markus-winkler-Xr1Lwph6eGI-unsplashThere is broad philosophical debate, dating back to the dawn of the advent of tools and other implements manipulated by humans, as to freedom and agency as it regards their use. Plenty of tools are designed to be used for the betterment of the species, and are far more frequently used as such, but can be corrupted for darker purposes. One smarter than myself might argue that such a dichotomy reflects the duality of human nature, but that's likely a bit grandiose for a column on intellectual property. Suffice it to say, every tool is a weapon of sorts in the wrong hands. But does that offer justification to take those tools out of the hands of users?

The RIAA seems set on doing just that. As reported by Tim Cushing in Techdirt, the association representing major rightsholders is filing a takedown claim with Github over software hosted on the site hey claim is used to violate copyright. The software in question, youtube-dl, gives users the ability to download videos off of YouTube, but isn't itself in violation of copyright. The RIAA's claim hinges upon Section 1201 of the DMCA, which deals with the prohibition of methods of circumventing copyright protections. Given that regular YouTube doesn't allow for users to download others' videos, the RIAA's assertion is that youtube-dl is in violation of that statute.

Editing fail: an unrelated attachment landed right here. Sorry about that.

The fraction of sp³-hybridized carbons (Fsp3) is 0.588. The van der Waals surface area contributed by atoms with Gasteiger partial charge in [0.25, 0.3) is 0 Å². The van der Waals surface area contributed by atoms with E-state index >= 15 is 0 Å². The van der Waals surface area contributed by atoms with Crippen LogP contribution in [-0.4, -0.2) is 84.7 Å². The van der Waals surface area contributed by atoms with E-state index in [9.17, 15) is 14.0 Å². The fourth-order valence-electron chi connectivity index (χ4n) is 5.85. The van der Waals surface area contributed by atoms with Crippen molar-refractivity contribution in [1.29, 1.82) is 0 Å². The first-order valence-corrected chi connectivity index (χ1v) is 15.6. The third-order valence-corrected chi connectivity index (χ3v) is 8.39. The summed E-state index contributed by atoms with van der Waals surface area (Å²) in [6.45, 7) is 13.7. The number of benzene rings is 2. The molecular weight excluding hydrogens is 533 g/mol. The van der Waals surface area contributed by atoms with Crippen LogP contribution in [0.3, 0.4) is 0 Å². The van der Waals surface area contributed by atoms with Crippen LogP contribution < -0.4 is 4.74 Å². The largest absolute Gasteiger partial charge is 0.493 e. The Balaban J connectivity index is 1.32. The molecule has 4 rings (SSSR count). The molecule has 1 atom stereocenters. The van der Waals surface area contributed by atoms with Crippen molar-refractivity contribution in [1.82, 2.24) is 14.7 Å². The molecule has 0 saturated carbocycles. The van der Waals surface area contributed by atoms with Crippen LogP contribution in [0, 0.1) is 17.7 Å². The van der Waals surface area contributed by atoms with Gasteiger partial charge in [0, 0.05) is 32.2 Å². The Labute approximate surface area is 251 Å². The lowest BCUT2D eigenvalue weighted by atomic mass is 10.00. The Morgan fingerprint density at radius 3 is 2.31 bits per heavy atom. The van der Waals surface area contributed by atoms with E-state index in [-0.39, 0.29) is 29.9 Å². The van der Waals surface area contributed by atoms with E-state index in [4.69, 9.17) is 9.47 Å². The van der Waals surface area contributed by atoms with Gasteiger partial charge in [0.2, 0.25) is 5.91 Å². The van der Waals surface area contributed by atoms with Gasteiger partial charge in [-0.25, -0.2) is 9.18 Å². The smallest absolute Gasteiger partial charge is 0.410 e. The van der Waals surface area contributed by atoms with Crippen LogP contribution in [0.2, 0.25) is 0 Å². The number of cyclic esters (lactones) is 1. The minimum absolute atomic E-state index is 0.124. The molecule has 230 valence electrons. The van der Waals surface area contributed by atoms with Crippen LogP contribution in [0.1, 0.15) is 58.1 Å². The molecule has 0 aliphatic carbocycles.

The RIAA trying an end-around by using DMCA copyright claims to remove content isn't a new tact, but its familiarity doesn't give it any firmer standing in this case. As Cushing notes, not every YouTube video is subject to copyright, and for those videos, youtube-dl is a perfectly legitimate tool. Which brings us back to our central question: does some misuse of an otherwise legitimate tool give a company like the RIAA the right to shut it down entirely, including for law-abiding users?

The answer would appear to be no; Cushing cites Sony v Universal, which determined that such tools are not in themselves infringing even if they are sometimes used for those purposes. Perhaps more germane, any program like youtube-dl has been downloaded enough times that it will continue to live on hosted on any number of other sites, so the proverbial genie is out of the bottle, regardless of the merits of the case in hand.

Given that YouTube is a revenue stream for independent cretors and big rightsholders alike, it's understandable that either would act to stop the potential loss of ad revenue generated from the site. But looking to take the step of removing a software tool entirely and foreclosing its legitimate uses for countless people is likely a step too far, even for companies willing to go to considerable lengths to protect their content.